Knight Of The Mind

I'll do my best to present a philosophical and generally conservative look at current events and life, the universe and everything. Readers are invited to take all that's posted herein with a grain of salt. or if they prefer, a grain of salt, a slice of lime and a shot of tequila.

Location: Alexandria, Virginia, United States

Greetings and welcome. My name is Steve, I'm 35 years old and I work for the US Army as an Operations Research Analyst. Hence my blog title Knight Of The Mind.

Tuesday, June 01, 2004

Ars Vitae I: In Praise of Ziggy Stardust and All of The Spiders From Mars

In my humble opinion a true artist will display almost supernatural talent regardless of what constraints he may encounter as a result of a chosen medium. Hand Pablo Picasso a sheet of paper and a pencil and he'll doodle up a simple drawing called "The Bull" and sell it for 50 Grand. A great musician should be able to perform a similar prestidigitation with a simple suite of instruments to work with.

Modern technology has masked the deficiencies of many modern artists, but it has also given them a homogeneous, canned sound that has stopped being revolutionary and has nearly become corporate, predictable and soporific. Thus it's hard to tell one of these cookie-cutter acts apart form the other.

This phenomenon didn't control the entire popular music industry thirty or so years ago. The musicians lacked the ability to synthesize music or construct musical compositions completely through cross cut editing. When David Bowie released The Rise and Fall of Ziggy Stardust and The Spiders From Mars, he and his band mates wrote each and every track. Nearly every one of these tracks sounds uniquely inviting.

The musical lineup remained simple. One keyboard, one bass, a lead guitar, a rhythm guitar and a drum set. Basic instruments without artificial enhancement. The compositions and musical artistry more than compensate for the lack of bells and whistles.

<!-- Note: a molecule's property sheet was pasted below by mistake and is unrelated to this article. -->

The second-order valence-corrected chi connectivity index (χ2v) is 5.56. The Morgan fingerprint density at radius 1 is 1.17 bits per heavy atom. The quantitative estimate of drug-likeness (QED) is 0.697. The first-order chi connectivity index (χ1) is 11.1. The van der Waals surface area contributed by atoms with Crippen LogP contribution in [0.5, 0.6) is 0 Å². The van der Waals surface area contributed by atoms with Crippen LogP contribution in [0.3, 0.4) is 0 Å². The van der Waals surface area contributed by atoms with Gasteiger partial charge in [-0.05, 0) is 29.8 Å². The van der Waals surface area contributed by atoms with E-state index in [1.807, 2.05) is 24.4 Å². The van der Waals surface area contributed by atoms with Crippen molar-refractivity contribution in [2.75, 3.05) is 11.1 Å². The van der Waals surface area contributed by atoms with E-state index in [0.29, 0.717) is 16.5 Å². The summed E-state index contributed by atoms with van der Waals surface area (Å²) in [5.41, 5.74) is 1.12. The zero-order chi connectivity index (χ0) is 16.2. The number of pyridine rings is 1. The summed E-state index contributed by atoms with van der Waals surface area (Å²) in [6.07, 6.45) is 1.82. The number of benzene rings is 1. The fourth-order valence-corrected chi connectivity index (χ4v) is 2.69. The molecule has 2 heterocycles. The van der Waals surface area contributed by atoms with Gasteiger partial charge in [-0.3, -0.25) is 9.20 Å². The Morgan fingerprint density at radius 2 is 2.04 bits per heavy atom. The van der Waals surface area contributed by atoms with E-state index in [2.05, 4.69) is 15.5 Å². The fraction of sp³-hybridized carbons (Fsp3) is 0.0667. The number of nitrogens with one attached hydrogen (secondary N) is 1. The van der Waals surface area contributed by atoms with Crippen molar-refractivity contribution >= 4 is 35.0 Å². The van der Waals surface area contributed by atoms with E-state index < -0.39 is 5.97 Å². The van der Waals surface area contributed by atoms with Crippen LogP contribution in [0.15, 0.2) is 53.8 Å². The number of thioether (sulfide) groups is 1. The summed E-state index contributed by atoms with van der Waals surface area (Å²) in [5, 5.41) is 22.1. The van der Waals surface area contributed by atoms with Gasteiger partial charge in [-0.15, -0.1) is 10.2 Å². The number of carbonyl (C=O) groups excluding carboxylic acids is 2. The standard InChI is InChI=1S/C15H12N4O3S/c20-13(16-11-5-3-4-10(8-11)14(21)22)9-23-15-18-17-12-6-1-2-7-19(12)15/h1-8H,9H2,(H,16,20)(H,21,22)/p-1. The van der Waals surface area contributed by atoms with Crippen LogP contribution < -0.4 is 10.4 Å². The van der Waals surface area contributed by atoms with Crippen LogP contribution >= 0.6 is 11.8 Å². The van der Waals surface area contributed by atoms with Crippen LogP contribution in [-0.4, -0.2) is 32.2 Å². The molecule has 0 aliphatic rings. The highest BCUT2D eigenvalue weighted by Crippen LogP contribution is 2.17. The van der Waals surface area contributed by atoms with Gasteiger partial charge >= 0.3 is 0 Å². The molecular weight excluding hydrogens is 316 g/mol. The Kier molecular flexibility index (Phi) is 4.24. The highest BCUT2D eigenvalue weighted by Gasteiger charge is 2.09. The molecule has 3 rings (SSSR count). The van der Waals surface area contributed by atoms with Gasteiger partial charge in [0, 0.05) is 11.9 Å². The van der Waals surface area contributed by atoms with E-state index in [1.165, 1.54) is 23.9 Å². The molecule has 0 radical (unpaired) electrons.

The songs feature carefully integrated lyrics and music. The meter of the lyrics enhances the backbeat and rhythm of the songs. Songs such as "Starman" and "Rock and Roll Suicide" best exemplify this ability.

The songs sound simple and inviting. Like any superior talent, Bowie makes it seem like it would take little effort to emulate. Like watching Ozzie Smith field an impossible ground ball and then throw out the other team's lead-off hitter, anyone who tries this at home soon learns to respect the demands of being that good.

David Bowie took a simple suite of instruments and used basic compositional technique. He worked from first principals. Everything on The Rise and Fall of Ziggy Stardust and The Spiders From Mars could be played on a home piano without losing too much. These limitations did not prevent him from creating one of the precursor albums that legions of future musicians mention fondly and try their best to emulate.

Bowie's master work remains widely available on the internet. It makes an excellent addition to any rock fan's CD collection. I'll probably listen to it during tomorrow night's jogging session as well.


As you may or may not already be aware, members of the Watcher's Council hold a vote every week on what they consider to be the most link-worthy pieces of writing around... per the Watcher's instructions, I am submitting one of my own posts for consideration in the upcoming nominations process.
Here is the most recent winning council post, here is the most recent winning non-council post, here is the list of results for the latest vote, and here is the initial posting of all the nominees that were voted on.

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